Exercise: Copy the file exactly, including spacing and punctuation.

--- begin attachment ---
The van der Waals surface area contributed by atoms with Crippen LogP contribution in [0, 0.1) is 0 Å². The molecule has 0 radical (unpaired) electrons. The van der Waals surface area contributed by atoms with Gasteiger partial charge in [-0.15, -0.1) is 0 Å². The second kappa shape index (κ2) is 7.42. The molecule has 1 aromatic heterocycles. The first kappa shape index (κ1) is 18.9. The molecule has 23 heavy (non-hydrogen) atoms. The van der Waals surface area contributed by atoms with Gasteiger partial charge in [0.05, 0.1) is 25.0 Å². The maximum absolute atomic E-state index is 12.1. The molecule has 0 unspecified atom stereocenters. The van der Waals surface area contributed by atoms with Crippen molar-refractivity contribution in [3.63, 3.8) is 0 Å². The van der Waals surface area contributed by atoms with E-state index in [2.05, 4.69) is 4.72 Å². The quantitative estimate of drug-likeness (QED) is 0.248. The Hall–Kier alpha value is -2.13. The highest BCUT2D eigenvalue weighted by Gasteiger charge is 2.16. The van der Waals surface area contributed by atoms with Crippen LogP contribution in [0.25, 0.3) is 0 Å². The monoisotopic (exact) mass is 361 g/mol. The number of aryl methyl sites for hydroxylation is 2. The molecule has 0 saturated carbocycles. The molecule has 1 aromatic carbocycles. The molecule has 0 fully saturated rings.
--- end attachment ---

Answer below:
The van der Waals surface area contributed by atoms with Crippen LogP contribution in [0, 0.1) is 0 Å². The molecule has 0 radical (unpaired) electrons. The van der Waals surface area contributed by atoms with Gasteiger partial charge in [-0.15, -0.1) is 0 Å². The second kappa shape index (κ2) is 7.42. The molecule has 1 aromatic heterocycles. The first kappa shape index (κ1) is 18.9. The molecule has 23 heavy (non-hydrogen) atoms. The van der Waals surface area contributed by atoms with Gasteiger partial charge in [0.05, 0.1) is 25.0 Å². The maximum absolute atomic E-state index is 12.1. The molecule has 0 unspecified atom stereocenters. The van der Waals surface area contributed by atoms with Crippen molar-refractivity contribution in [3.63, 3.8) is 0 Å². The van der Waals surface area contributed by atoms with E-state index in [2.05, 4.69) is 4.72 Å². The quantitative estimate of drug-likeness (QED) is 0.248. The Hall–Kier alpha value is -2.13. The highest BCUT2D eigenvalue weighted by Gasteiger charge is 2.16. The van der Waals surface area contributed by atoms with Crippen LogP contribution in [0.25, 0.3) is 0 Å². The monoisotopic (exact) mass is 361 g/mol. The number of aryl methyl sites for hydroxylation is 2. The molecule has 0 saturated carbocycles. The molecule has 1 aromatic carbocycles. The molecule has 0 fully saturated rings.